SCOTLAND’S top crime writer swapped books for banging beats as he took to the DJ decks last night.
Ian Rankin wrote a new chapter in his career and proved himself to be a dab-hand on the DJ decks at a club night in Edinburgh.
But his real reason for twiddling the turntables was to shine a light on his favourite new Scottish band, St Jude’s Infirmary.
Hailing from the capital, the relatively unknown act joined the multi-million selling Rankin in Edinburgh’s tiny Cabaret Voltaire, rocking the cave-like venue into the wee small hours of Friday morning.
Rankin, a self-confessed music buff with “thousands upon thousands of records in my office at home”, had four hours worth of tunes lined up for the masses.
But he had his DJ set brought to a premature end around 3am when the club closed.
He said: “I made a joke on the night that last time I DJ’d was at the YWCA in Cowdenbeath in 1977 – and I was still playing some of the same tunes!
“When St Jude’s first asked me to DJ, I thought it would be a small-scale thing at the private party after the gig.
“Then it dawned that it was being widely advertised.
“I selected about four hours of tunes, better safe than sorry, but in the end, didn’t use any of the slow and moody stuff and was pleasantly surprised to find that the old ones still got people up on their toes.”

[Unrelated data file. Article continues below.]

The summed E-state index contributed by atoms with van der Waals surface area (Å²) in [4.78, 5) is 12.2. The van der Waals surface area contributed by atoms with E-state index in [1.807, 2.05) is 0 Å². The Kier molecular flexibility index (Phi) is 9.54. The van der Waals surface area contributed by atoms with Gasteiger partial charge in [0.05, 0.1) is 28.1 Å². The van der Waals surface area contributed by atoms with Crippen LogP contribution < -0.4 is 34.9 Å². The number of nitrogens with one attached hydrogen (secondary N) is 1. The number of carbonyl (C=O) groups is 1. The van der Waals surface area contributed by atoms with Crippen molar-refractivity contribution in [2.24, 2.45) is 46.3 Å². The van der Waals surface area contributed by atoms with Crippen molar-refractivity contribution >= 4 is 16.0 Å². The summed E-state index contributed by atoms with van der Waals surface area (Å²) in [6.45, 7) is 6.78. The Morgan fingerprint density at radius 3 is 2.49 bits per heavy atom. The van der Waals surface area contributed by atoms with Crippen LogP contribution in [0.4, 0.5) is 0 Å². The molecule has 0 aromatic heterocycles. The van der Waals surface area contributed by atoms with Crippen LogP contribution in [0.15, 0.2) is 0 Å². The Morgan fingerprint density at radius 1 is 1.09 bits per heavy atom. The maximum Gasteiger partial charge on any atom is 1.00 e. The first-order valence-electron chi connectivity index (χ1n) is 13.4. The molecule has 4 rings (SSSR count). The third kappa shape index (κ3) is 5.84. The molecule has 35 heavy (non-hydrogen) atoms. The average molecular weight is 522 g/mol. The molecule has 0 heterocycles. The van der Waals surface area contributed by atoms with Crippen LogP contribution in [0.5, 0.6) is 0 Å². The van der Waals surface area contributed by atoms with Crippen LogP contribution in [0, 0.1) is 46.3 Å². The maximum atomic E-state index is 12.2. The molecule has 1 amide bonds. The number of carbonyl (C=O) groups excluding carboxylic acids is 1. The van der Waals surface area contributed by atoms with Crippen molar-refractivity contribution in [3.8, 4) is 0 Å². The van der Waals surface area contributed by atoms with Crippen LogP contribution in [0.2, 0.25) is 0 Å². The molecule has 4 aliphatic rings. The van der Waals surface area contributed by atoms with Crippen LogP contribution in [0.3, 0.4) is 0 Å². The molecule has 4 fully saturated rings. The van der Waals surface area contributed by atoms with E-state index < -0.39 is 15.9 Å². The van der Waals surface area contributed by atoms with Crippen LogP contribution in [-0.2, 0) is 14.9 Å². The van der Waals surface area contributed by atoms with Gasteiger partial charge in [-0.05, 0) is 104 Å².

As well as classics by The Rolling Stones, Iggy Pop’s Passenger and Close To You by The Cure, the novelist was keen to throw in as many of his home-grown favourite artists as possible.
He also spun out tunes from Edwyn Collins’ recently reunited band Orange Juice, The Skids and Unkle Bob, as well as some ska which had the venue bouncing.
He added: “King Creosote and Pictish Trail were both in my pile of CDs but didn’t get played because there simply wasn’t time to cram it all in.
“I could’ve happily stayed playing songs all night.
“I thought the gig went pretty well, and there was a big name producer in the room who has worked with Oasis, so fingers crossed for a great future for St Judes.”
Saint Jude’s Infirmary were launching their new single Little Sparta, from their forthcoming untitled album.
Rankin collaborated with the band on the album’s last track, the Leith-inspired ‘The Foot of the Walk’, narrating his own lyrics over the music.
The band’s founder, singer and songwriter Grant Campbell, 34, said it was “a dream” having the world famous writer on board,
He said: “Ian is a really sound guy who knows his music.
“He’s an avid music fan and it’s been a dream getting him in.”